Guns & opium in the Xaisomboun Special Zone
Laos Travel Blog› entry 2 of 2 › view all entries
The Xaisomboun Special Zone in North Laos is traditionally an unstable area. During the Vietnam War the American CIA ran their covert 'Air America' operations out of an airfield at Long Chen in the centre of the zone. The Hmong inhabitants allied themselves to the Americans and when they withdrew from Indochina in 1975 the US left them at the mercy of the communist Lao government. Many of those who didn't receive asylum in the US either had to flee to Thailand or face persecution at home. The trouble has rumbled on over the years. In the early to mid 2000s news of banditry and little reported skirmishes with Lao government forces has periodically emerged from this part of Laos. In 2007, I decided to go and see what the fuss is about.
Prior to arrival in Vientiane I scanned the most real-time country advice sites for security information on the zone. Things appeared quiet so it seemed a good time to go. Vientiane was a sleepy enough place and after a night in a moderate guest house and an evening supping Beer Lao on the Mekong river bank (recommended) I ventured north on Route 13 in a pick-up truck to try to get into the zone. I reached the district boundary (a river crossing) and rather than the expected military checkpoint, there was just a blue sign by the side of the road announcing our arrival at the "Xaisomboun Special Zone". We drove on.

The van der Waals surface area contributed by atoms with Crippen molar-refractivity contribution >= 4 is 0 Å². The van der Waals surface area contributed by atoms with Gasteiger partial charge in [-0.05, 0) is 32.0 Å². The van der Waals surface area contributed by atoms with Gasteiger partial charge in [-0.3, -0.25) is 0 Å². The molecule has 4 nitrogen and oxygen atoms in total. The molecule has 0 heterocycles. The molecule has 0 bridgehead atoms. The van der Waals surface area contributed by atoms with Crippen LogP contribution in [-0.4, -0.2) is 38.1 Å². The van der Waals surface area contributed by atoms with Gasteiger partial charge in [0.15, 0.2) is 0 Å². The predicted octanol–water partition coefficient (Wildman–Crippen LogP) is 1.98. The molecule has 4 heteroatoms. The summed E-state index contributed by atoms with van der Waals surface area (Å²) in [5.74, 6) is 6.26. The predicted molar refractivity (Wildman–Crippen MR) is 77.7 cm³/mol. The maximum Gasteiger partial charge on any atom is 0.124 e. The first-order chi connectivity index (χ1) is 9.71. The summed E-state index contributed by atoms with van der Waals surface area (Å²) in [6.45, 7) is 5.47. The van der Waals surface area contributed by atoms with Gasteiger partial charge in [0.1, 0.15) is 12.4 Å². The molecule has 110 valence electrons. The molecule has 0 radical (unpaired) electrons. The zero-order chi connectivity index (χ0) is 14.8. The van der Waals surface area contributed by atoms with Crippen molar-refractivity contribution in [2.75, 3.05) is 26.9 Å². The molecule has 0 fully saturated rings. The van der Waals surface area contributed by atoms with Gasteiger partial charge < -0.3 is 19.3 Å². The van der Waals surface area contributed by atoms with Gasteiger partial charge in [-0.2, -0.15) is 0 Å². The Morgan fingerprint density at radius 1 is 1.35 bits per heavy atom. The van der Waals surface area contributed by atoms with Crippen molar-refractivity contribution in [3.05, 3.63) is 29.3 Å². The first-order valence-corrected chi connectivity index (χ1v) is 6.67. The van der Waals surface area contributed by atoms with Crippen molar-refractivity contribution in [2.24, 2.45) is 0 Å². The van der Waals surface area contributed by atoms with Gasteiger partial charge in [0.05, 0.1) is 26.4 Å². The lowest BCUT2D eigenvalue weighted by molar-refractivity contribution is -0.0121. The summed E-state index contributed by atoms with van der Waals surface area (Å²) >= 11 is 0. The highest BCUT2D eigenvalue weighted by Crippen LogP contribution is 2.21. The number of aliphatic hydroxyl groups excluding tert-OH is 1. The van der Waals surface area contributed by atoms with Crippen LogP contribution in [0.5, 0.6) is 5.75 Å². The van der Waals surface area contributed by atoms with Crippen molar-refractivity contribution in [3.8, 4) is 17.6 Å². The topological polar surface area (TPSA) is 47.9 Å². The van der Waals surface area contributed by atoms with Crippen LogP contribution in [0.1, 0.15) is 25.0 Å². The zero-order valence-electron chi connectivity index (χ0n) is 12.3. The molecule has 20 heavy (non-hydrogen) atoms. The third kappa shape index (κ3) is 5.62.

Having entered the zone I was a little wary of our presence on the road (a number of ambushes have taken place, including one where foreigners were killed in 2003 or 4). We proceeded smoothly but with some trepidation towards Long Chen. It was a beautiful day and from our road vantage point we could see jungle covered hills stretching into the distance. The hills were perfect for the kind of hit-and-melt-away tactics often used by guerrillas. After a while the road started winding down a steep hill into a wide and flat valley. This, the driver told me, was Long Chen. Having reached the valley floor, we stopped at a small tea shop on the side of the road and ate some food. The driver was speaking to the shop keeper excitedly and after a while this aroused my interest. I asked him what he was talking about. He told me that there had been a shooting incident near the Phu Bhia plateau a couple of days previously where a foreigner had been shot - fortunately not fatally - by an ambusher who had lain in wait by a jungle track. The villages had told him that the area where the firing took place had been covered in opium spit and empty cases from an AK47, suggesting that the gunman had been high at the time. He'd fired his rounds and disappeared into the undergrowth. The foreigner had been taken to hospital but fortunately had suffered only minor injuries. I felt a pang of excitement as our trip took on an adrelanin inducing edge - the reputation of the Xaisomboun Special Zone had confirmed itself to me.
After a night in Long Chen we decided to head further north and drove through some beautiful mountain scenery. The people seemed friendly enough and unused to seeing too many foreigners. We made sure we travelled during daylight hours as we felt that 'ambush-time' would be during the night. We then drove out of the Zone and back to Vientiane. Supping my Beer Lao on the bank of the Mekong river the evening of my return I realised that I had witnessed a part of historic Laos that is far removed from the Luang Prabang tourist trail. It felt good to have travelled there.